How to Avoid Burnout as a Young Professional

As a young professional who may be working long work hours, here's how to avoid burnout as a young profession. Even if you're like this man still working on his laptop late at night, finding time for self-care is important.
Like other young people in the field of service, I work long hours. I am fortunate to serve an education nonprofit that discusses self-care nearly every week during training sessions. Facilitators acknowledge how it is natural to take on the emotional burdens of the students we tutor, and how it is important for us to take care of and make time for ourselves.

All of this is valid, but it never actually feels like you have time for self-care. Often the jobs that require the most self-care are the ones that cannot afford to give you time for it.

After a year and a half of service, I took the sage advice of the wise Albus Dumbledore, headmaster of Hogwarts in the Harry Potter series: “Help will be given to those who ask for it.”

Be proactive, not reactive

One of my biggest mistakes as I entered the workforce was overworking myself and assuming that it was visible from the outside. I thought that just because I was giving every ounce of myself emotionally (and physically, from standing on the trains and buses for over 3 hours a day), that I would receive extra time and benefits in return. At the same time, I never wanted to “complain” about not having enough time for myself. As a result, I didn’t ask for anything until it was too late and I was a frazzled mess.

I would realize I needed a day off only after experiencing a sleepless night riddled with anxiety dreams and a pounding headache. I would suddenly feel overwhelmed at work and unable to complete tasks because, for no reason in particular, I hadn’t asked anyone to help me. I wasn’t afraid they would say no; I just figured it was my job, and therefore my responsibility. But you are often the only person who realizes you are giving more than you can handle. It is your responsibility to let someone know.

What I did not see at the time seems so obvious now: ask for what you need, and be specific. This does not = complaining. Instead, make a specific request: a day off, a day to come in late or leave early, or a longer lunch break on a certain day. Your employer may not be able to give you exactly what you ask for every time, but at least you have made them aware of what you need and they will likely respond.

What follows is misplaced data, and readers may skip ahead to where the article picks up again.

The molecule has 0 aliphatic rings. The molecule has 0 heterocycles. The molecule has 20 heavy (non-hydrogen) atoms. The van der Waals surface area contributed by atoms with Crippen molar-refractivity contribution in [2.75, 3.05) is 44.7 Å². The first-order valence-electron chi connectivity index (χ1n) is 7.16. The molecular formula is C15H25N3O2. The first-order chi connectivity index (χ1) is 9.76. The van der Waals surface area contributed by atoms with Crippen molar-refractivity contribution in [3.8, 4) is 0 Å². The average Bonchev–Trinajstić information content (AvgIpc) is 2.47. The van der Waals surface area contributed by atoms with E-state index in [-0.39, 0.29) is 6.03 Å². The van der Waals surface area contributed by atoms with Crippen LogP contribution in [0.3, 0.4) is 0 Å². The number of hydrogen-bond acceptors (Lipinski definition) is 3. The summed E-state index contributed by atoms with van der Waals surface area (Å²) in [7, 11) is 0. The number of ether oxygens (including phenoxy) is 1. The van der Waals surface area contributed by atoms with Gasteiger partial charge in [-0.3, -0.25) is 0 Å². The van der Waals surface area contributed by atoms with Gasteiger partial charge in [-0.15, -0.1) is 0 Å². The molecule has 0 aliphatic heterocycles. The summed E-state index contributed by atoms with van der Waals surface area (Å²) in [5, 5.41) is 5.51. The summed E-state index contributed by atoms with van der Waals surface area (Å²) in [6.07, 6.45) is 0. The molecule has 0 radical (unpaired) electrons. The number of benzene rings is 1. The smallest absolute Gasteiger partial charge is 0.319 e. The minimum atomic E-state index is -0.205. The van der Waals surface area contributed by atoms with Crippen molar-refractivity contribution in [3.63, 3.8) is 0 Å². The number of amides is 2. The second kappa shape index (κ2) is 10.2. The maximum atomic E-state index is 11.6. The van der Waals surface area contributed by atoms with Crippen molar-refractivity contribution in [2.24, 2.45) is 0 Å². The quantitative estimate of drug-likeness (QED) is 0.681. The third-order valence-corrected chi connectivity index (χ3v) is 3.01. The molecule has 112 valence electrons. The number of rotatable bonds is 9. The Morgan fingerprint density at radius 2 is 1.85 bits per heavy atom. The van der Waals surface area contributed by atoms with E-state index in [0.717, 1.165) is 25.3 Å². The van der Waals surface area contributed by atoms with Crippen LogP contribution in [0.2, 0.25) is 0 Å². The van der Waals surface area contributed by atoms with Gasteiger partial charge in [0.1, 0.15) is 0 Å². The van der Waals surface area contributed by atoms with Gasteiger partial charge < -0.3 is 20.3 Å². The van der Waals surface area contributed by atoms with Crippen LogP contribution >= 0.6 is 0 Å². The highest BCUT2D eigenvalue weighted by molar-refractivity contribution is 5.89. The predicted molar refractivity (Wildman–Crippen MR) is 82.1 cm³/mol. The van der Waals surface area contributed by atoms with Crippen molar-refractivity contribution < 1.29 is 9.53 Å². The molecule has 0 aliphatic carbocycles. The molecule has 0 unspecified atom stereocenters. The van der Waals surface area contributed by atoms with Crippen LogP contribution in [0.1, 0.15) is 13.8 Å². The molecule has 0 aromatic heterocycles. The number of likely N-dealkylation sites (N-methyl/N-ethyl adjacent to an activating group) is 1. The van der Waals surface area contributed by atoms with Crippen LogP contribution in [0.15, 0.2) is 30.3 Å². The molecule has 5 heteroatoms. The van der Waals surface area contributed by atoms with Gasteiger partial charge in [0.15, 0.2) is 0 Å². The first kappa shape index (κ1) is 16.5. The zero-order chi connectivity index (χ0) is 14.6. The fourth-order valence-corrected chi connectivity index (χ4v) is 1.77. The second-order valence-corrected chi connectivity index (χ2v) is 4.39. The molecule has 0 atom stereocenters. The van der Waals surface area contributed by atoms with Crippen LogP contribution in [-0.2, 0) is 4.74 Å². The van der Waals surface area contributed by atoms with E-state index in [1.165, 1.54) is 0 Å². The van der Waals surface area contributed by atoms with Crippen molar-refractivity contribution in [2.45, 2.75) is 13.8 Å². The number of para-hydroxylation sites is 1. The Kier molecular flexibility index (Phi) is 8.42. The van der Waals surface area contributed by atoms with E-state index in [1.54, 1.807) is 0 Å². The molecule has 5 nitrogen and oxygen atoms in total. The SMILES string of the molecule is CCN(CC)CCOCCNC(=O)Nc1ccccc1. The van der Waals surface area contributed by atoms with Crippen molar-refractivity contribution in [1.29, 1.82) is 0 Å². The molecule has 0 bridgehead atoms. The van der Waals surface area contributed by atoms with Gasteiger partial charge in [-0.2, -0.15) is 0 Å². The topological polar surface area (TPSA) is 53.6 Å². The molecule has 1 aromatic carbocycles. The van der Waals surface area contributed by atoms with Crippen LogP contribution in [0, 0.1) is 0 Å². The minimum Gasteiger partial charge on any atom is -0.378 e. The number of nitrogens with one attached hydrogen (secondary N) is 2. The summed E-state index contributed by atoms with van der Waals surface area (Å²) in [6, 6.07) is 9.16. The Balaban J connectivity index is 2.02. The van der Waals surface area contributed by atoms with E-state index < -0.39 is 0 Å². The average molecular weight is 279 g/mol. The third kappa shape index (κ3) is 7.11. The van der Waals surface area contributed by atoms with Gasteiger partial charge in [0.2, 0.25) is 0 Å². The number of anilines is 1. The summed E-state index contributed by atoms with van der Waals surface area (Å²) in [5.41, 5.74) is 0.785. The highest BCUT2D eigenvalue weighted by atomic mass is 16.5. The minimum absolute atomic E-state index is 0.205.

A technique you can start today

Another simple tactic for avoiding burnout is to schedule time for yourself during the day. Even if it is just for 10 or 15 minutes, taking a few moments to go for a walk outside or around your workplace will get your blood flowing and give your mind a break.

If you’re like me, there is nothing better than having a piece of chocolate or candy in the afternoon, getting some fresh air, and just stepping away from everything you have been looking at all day. If you’re able to, put your phone on silent or leave it at the office during this time. This way, you are not tempted to check your emails or texts, and your time serves its purpose: it is just for you.

What I’ve learned

The best advice I received this year is: “Don’t sacrifice your well-being for the job.” If you are willing to and want to work extra, do it — but then don’t expect a pat on the back.

If you are not willing to work extra but the work still needs to get done, delegate tasks by asking someone else to help who may have less on his or her plate. If the answer is no, then you need to figure out another plan.

Here’s what not to do: Work extra, ask no one for help, burn yourself out, and then complain and claim that somebody else should have saved you from all of this.

Warrior poet Audre Lorde says, “Caring for myself is not self-indulgence, it is self-preservation.” There is nothing wrong with asking for help, more time, extra resources, or simply for a break. Asking someone else for what you need is the telltale sign of maturity.

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